Shakespeare Solved ®


Shakespeare Solved ® is a forthcoming series of novels that covers the Bard's entire life and work.

These novels solve the mysteries surrounding Shakespeare by transporting us back in time, to walk in his shoes, and see his world through his eyes.

Only when we see Shakespeare in his original historical context can we understand what his plays and poems really mean.

This blog explains some of my ideas and discoveries, to prepare for this series of novels.

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Articles Written For:

The University of Oxford's Bodleian Library & The Royal Shakespeare Company

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Monday, June 10, 2013

The Public Theater's Shakespeare In The Park The Comedy Of Errors


I had the great pleasure to see some Public Theater's Shakespeare in the Park on Saturday night, at the Delacorte Theater in New York’s Central Park.

The Delacorte Theater in New York's Central Park

I saw The Comedy of Errors, directed by the acclaimed Daniel Sullivan. He directed Al Pacino playing Shylock (again!) in 2010 revival of The Merchant of Venice.

I am not a professional critic, but I wanted to share with you how much I enjoyed seeing the play and why for me it is such a fascinating play.

It has been many years since I saw a play at the Delacorte, and it was exciting to return to it. Oddly enough, I think I sat in the same seat!

You couldn’t have asked for better weather. It was not too hot, nor too cold, and the skies were almost entirely clear.

The theatre is not far from the corner of 81st Street and Central Park West. But on a night like Saturday, you almost forget where you are. And with Belvedere Castle behind the stage, it makes you feel like you are in some distant time and place.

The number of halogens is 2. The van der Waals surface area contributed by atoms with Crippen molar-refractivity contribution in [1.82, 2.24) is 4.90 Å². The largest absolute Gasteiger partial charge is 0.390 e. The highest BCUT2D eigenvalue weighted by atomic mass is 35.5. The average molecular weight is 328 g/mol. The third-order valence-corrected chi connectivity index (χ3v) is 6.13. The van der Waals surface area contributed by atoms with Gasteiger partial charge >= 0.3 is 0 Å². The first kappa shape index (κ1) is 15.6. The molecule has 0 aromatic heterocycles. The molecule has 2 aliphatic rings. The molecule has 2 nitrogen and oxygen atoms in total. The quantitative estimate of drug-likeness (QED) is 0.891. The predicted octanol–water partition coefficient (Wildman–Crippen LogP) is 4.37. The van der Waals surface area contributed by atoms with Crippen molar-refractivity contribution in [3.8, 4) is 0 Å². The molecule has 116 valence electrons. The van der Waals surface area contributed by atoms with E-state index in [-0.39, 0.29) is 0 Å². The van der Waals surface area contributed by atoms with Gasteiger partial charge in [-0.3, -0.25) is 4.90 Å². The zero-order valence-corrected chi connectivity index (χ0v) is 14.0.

The Delacorte with Belvedere Castle in the background

And when the play began, all of your attention is immediately focused on the play.

It was very entertaining, and the cast was excellent.

I loved the fact that the play was set in the 1940’s, with Glen Miller big-band music, and swing-dancing. It gave the play a very lively energy, and the comedy of the play fits so easily into that period which was known for its screwball comedy.

I especially loved the professional swing-dancers. They were fantastic and never ceased to delight the audience.

Jesse Tyler Ferguson and Hamish Linklater

Hamish Linklater played Antipholus to Jesse Tyler Ferguson’s Dromio. They worked together before in the 2010 production of Merchant, and they have been doing Shakespeare for many years. 

Not only are they great together, but the energy and enthusiasm they have for the language is delightful. They obviously love working together, and while I know that they are both very busy working on TV, I do hope they continue to perform Shakespeare as often as possible.

By all means, go see this production if you can. It is the shortest of Shakespeare's plays, and I couldn't believe how fast it went. Shakespeare believed that brevity is the soul of wit, and the play which only runs 90 minutes, was filled with almost non-stop laughter.


I had seen the play years ago. I read it again not long ago, but that was before I started working on these Shakespeare Solved versions of the plays.

As I was watching the play, it occurred to me how important this play must have been to Shakespeare.

Arguably it would have been the most personal play for Shakespeare, during his lifetime.

When he was a schoolboy in Stratford, he learned Latin.

One of the most commonly used methods to learn Latin was to read aloud, and even act out some of it, from plays like Menaechmi and Amphitryon written by the Roman playwright Plautus.

Shakespeare based The Comedy of Errors on these plays by Plautus.

But when did he do this? Did he write the play when he was in London, about 1590?

I have another theory. I think it is more likely that Shakespeare had acted out the Plautus plays so often, in school and outside, with his schoolmates, that he had been writing the play in one way or another for almost 20 years.

So, long before Shakespeare became a professional playwright, this was the first story, the first set of characters, and the first thing Shakespeare ever wanted to turn into a play.

This could be the play that inspired him to write in the first place.

It seems very likely, especially since the play is so funny and exuberant, and while there is certainly some rather dark aspects to it, it is very innocent and hopeful.

I think that Shakespeare knew that he had several stories to write, especially Hamlet.

But I think it all started with Plautus. And for all we know, it might in fact be the play that launched Shakespeare's career.

Cheers,

David B. Schajer

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